Jun 03

eHealth dilemma – does it achieve its promise

The promise of eHealth has long been promoted as the development of technologies that aim to significantly mitigate or eliminate nearly all of the challenges that exist in healthcare now and in the future, but will the eHealth journey lead you to the promise land.

World Health Organization defines eHealth as ‘the cost-effective and secure use of information and communication technologies (ICTs) for health and health-related purposes’.


3 major things that eHealth has achieved

  • Digital administrative systems are available to a significant number of healthcare providers. Clinical eHealth solutions availability is also on the increase in many countries.
  • Clinical Decision Support systems can save lives.
  • Devices and Healthcare applications are developing at an exponential rate.

3 major lessons we have learned about eHealth

  • A single system will no longer meet the future needs of most healthcare communities.
  • eHealth implementations are about people not technology, you cannot digitalize an existing process and expect change.
  • Devices and Healthcare applications are developing at an exponential rate ( yes this is both good and bad)

The dilemma arises for us all on how we define success and is this holding us back on achieving the “promise”.

The success of an eHealth implementation is often judged by the fact that a single system is available, being used and on budget ( tick) rather than did it bring about the change to achieve the “promise” needed. Infact this is often a conflicting priority as major change is harder to implement (and more costly with the additional change management) and less likely to be used initially making it harder for implementers to claim success and the magic tick.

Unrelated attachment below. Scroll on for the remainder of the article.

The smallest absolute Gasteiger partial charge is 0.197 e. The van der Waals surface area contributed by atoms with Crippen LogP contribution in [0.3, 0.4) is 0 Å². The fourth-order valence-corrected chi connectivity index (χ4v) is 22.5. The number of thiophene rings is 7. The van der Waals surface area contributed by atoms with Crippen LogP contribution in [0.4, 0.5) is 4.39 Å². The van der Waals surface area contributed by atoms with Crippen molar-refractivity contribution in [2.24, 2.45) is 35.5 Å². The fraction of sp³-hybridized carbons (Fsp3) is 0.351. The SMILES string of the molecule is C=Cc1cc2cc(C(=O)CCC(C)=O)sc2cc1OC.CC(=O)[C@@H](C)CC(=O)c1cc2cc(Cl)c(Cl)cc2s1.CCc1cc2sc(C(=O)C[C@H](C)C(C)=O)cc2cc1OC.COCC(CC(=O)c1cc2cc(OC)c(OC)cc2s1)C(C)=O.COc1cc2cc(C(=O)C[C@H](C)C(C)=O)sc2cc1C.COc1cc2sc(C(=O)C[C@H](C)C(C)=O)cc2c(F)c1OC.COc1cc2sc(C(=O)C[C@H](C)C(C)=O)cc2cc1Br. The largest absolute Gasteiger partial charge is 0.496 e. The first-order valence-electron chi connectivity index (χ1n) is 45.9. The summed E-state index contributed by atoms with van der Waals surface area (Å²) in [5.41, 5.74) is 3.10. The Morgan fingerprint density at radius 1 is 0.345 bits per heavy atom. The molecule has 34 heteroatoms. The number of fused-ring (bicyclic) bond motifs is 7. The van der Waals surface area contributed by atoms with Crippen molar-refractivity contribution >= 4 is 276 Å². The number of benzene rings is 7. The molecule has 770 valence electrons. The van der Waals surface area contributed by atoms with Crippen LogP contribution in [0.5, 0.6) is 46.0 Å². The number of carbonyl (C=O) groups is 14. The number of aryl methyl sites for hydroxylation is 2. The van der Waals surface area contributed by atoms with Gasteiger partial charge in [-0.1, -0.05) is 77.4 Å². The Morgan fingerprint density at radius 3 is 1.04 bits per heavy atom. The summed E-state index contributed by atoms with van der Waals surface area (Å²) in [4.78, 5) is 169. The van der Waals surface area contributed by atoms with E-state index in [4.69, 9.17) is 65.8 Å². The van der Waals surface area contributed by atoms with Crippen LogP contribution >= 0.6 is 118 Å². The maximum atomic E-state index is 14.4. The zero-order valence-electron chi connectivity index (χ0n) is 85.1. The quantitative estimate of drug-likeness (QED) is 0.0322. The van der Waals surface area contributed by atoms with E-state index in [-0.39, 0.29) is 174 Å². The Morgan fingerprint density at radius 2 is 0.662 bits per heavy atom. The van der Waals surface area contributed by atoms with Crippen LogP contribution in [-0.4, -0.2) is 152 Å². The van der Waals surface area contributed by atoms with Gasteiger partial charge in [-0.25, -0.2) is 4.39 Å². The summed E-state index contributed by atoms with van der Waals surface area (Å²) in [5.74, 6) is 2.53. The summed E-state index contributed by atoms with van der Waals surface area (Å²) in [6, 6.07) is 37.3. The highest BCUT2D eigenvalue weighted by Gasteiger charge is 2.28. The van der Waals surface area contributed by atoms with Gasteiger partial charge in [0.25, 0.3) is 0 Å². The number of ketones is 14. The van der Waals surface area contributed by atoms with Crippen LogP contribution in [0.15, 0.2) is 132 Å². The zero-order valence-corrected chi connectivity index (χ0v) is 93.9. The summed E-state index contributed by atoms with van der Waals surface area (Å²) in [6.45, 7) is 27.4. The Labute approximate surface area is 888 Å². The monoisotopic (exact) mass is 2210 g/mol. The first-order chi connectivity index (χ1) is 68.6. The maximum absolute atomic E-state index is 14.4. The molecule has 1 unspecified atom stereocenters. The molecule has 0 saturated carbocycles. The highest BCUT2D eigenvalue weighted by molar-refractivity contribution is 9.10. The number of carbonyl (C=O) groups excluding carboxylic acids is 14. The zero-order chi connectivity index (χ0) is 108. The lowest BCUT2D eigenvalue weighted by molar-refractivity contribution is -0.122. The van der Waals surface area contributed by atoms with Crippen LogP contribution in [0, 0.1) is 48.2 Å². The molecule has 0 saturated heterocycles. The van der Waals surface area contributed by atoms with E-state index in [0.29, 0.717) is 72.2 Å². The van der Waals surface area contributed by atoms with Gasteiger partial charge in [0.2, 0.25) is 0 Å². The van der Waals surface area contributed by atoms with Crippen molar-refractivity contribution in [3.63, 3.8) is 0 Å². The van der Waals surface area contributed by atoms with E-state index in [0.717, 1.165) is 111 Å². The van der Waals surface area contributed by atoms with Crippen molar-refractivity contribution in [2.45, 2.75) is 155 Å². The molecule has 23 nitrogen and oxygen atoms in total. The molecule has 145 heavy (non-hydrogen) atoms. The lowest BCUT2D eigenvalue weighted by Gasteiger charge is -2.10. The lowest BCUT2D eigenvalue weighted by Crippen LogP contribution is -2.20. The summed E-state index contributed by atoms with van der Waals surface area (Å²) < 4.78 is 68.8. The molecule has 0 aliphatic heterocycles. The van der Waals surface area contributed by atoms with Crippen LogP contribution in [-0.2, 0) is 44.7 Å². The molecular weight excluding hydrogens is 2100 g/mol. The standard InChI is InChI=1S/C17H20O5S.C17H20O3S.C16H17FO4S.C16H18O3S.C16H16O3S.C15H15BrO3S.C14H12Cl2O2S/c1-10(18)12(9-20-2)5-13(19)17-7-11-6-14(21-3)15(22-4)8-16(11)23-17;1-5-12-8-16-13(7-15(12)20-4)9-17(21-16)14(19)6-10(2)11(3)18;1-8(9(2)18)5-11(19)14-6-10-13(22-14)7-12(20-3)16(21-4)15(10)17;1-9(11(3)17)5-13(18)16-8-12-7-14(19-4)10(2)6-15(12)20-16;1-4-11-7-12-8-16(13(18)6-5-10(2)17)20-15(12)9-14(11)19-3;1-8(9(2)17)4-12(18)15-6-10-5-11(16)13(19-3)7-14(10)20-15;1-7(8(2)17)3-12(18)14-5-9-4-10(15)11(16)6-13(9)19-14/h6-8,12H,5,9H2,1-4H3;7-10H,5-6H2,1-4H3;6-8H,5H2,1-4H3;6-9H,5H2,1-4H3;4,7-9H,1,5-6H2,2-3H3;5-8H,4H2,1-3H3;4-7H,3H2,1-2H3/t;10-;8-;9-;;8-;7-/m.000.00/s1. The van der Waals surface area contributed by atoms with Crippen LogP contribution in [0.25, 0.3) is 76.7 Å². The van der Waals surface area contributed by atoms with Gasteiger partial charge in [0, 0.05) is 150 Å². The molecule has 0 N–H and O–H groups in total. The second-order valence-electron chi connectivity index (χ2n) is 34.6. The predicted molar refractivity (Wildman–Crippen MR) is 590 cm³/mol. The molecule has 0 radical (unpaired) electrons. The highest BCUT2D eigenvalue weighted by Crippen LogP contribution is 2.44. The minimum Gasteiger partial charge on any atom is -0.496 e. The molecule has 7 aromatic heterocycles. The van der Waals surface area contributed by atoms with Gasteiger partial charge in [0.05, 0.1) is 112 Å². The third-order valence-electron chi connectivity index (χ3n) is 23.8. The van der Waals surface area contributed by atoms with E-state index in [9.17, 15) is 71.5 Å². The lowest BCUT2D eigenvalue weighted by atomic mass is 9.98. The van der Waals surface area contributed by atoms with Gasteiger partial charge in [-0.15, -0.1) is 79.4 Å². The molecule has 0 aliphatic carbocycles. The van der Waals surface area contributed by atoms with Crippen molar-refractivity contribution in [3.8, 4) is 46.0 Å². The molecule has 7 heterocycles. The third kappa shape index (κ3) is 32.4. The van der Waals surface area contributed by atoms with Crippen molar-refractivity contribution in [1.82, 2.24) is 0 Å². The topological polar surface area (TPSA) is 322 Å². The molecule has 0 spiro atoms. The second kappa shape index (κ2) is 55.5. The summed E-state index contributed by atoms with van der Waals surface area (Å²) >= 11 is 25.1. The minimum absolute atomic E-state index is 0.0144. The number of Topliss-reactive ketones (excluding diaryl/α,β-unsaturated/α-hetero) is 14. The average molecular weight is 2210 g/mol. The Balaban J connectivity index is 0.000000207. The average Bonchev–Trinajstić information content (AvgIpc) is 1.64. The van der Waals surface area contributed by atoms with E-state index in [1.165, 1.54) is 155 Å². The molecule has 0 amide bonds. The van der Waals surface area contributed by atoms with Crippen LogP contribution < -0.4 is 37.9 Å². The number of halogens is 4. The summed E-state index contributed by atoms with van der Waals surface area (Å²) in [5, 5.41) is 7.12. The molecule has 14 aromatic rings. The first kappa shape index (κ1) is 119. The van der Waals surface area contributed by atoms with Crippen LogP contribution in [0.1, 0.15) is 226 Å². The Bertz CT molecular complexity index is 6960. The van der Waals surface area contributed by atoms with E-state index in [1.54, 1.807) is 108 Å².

The other part of the problem is a single system is often only the start of the journey with plans needing to be in place as part of the implementation process for when the system needs to be upgraded/ maintained and what other systems can now and in the future be integrated to increase the network of eHealth solutions required to progress your business. One of the most valuable assets of any implementation is refining the procurement and implementation process. eHealth is rarely a one time purchase and understanding the lessons learned is invaluable when you have to do it again.


We need to define success differently. Success factors should include:

  • Was the procurement and implementation effective
  • Was the system implemented ( time and budget) and can be integrated with to support your roadmap of activities
  • Does it improve the business/system goals.

At some point in the future I do hope we come to a place where we can also judge success as how quickly businesses have progressed leading to eHealth systems needing to be upgraded, replaced or additional systems added to support the next phase of growth and business goals.




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